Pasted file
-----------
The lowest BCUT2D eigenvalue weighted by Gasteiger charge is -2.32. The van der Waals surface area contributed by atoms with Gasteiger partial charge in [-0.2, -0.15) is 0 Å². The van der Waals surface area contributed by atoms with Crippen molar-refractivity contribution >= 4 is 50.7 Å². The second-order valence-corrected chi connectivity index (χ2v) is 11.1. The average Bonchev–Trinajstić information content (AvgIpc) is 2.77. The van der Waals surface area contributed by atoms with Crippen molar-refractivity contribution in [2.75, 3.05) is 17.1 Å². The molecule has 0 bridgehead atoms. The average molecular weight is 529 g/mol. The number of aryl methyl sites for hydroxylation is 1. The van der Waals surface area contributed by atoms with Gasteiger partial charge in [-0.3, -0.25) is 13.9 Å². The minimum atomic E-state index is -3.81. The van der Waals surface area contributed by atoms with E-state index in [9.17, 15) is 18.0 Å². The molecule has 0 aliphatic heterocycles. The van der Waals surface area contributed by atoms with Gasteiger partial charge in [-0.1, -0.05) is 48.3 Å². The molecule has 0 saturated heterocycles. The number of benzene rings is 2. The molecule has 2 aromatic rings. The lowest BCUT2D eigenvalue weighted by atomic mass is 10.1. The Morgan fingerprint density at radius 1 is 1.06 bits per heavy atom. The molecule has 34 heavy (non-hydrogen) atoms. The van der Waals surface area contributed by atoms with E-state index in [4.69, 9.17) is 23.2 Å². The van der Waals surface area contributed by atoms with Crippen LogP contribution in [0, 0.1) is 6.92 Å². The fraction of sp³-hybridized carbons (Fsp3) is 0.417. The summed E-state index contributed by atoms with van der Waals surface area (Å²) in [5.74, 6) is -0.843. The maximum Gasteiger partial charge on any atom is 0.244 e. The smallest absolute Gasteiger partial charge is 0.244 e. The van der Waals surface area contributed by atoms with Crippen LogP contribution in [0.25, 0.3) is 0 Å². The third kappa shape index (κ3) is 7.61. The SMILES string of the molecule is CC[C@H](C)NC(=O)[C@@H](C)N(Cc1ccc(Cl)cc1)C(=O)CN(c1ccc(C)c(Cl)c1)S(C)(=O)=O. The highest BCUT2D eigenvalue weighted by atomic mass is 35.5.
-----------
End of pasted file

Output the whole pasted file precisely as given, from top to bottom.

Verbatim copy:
The lowest BCUT2D eigenvalue weighted by Gasteiger charge is -2.32. The van der Waals surface area contributed by atoms with Gasteiger partial charge in [-0.2, -0.15) is 0 Å². The van der Waals surface area contributed by atoms with Crippen molar-refractivity contribution >= 4 is 50.7 Å². The second-order valence-corrected chi connectivity index (χ2v) is 11.1. The average Bonchev–Trinajstić information content (AvgIpc) is 2.77. The van der Waals surface area contributed by atoms with Crippen molar-refractivity contribution in [2.75, 3.05) is 17.1 Å². The molecule has 0 bridgehead atoms. The average molecular weight is 529 g/mol. The number of aryl methyl sites for hydroxylation is 1. The van der Waals surface area contributed by atoms with Gasteiger partial charge in [-0.3, -0.25) is 13.9 Å². The minimum atomic E-state index is -3.81. The van der Waals surface area contributed by atoms with E-state index in [9.17, 15) is 18.0 Å². The molecule has 0 aliphatic heterocycles. The van der Waals surface area contributed by atoms with Gasteiger partial charge in [-0.1, -0.05) is 48.3 Å². The molecule has 0 saturated heterocycles. The number of benzene rings is 2. The molecule has 2 aromatic rings. The lowest BCUT2D eigenvalue weighted by atomic mass is 10.1. The Morgan fingerprint density at radius 1 is 1.06 bits per heavy atom. The molecule has 34 heavy (non-hydrogen) atoms. The van der Waals surface area contributed by atoms with E-state index in [4.69, 9.17) is 23.2 Å². The van der Waals surface area contributed by atoms with Crippen LogP contribution in [0, 0.1) is 6.92 Å². The fraction of sp³-hybridized carbons (Fsp3) is 0.417. The summed E-state index contributed by atoms with van der Waals surface area (Å²) in [5.74, 6) is -0.843. The maximum Gasteiger partial charge on any atom is 0.244 e. The smallest absolute Gasteiger partial charge is 0.244 e. The van der Waals surface area contributed by atoms with Crippen LogP contribution in [0.25, 0.3) is 0 Å². The third kappa shape index (κ3) is 7.61. The SMILES string of the molecule is CC[C@H](C)NC(=O)[C@@H](C)N(Cc1ccc(Cl)cc1)C(=O)CN(c1ccc(C)c(Cl)c1)S(C)(=O)=O. The highest BCUT2D eigenvalue weighted by atomic mass is 35.5.